Main Task - Opening Sequence: Mute

Prelim Task: The Transaction

Tuesday, 5 April 2011

Note to the Moderator

Dear Moderator,

Firstly, thank you for taking the time to view my blog and my group's blog, and I hope you enjoy viewing them!

On the right hand column of my blog underneath my picture and the section about me, you will be able to find a list of links: a blog archive of all my posts, a list of labels so you can view sections of my blog easily, a link to my group blog, and a link to our main teacher's blog, where you can also view everyone else's blogs easily too.

On my individual blog you will find all the indepedent research I did beforehand and the research and ideas I did at the beginning of the project. There is also a post on the preliminary task we completed at the beginning of the year, and seven posts on my evaluation of the main task, which I completed once our opening sequence was finished. At the top of the page I have also added the videos for my preliminary and main task, alllowing you to view the videos as often and as many times as you like!

On our group blog you will be able to find all the research, planning and production needed to produce our main task, and they have all been labelled accordingly to allow you to view our posts with ease. Each post is also labelled with the name(s) of the members which contributed to the post, so you can also see how we each contributed to the group blog, as well as our individual ones.

All my posts have been ordered chronologically, so it may be easier for you to start from my very first post and read them backwards, scrolling upwards instead downwards. All posts have been dated, from September 2010 till now, April 2011.

Thanks again for viewing my blog, I hope that you like all my posts, and hope you enjoy watching my prelim and final piece.

- Odelia Yu, Candidate No: 3920

This blog is now closed.

Thanks for viewing! :)

Sunday, 3 April 2011

Evaluation Question 7:

7) Looking back at your preliminary task, what do you feel you have learnt in the progression from it to the full product?

Brief for the preliminary task:
‘Continuity task involving filming and editing a character opening a door, crossing a room and sitting down in a chair opposite another character, with whom she/he then exchanged a couple of lines of dialogue. This task should demonstrate match on action, shot/reverse shot and the 180-degree rule.’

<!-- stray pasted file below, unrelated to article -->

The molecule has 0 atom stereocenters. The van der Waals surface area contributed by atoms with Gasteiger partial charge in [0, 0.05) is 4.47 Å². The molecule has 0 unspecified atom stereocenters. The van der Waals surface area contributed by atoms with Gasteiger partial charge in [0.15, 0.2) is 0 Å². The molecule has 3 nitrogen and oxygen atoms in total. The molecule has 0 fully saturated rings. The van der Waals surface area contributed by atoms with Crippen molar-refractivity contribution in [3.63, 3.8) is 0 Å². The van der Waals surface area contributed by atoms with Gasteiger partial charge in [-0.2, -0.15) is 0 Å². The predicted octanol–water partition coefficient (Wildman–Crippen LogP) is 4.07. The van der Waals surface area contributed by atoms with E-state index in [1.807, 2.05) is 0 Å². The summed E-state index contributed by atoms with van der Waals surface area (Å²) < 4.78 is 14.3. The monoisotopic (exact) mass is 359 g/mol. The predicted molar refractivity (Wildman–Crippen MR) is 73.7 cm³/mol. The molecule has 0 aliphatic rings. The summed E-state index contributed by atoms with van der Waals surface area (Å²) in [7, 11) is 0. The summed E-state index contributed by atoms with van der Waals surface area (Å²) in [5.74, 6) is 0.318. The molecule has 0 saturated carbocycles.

Brief for main task:
‘The titles and opening of a new fiction film, to last a maximum of two minutes.’

Why did we do the prelim task beforehand, and what did it teach me?
The prelim task provided us with some experience of shooting and filming a sequence, with the focus on continuity. It made us realise how much you need to consider when filming, for example which foot someone was walking on, which hand they used to hold an object…etc. Continuity was also the main focus when editing, and this taught us how important it was to cut shots together to make a sequence flow seamlessly and make it easy to understand.


The prelim task helped me to learn that storyboarding is a key part of pre-production, and is definitely needed during production, to make shooting times quicker, easier, and more efficient.
Our prelim task was very structured, as we knew exactly what we had to do, and where we were going to shoot it: in school. This meant that we didn’t exactly have to do a location reccie; we just had to look at the room we were in, and draw up a simple storyboard around it.
However, for our final project, a location reccie was needed so that we could see where we could film it, and if it would be practical. For our scenes inside the house, it was easy to find a location, as we could just use Robbie’s house. However research was needed for our bus stop scene, and this was done via our knowledge of the area, and Google maps.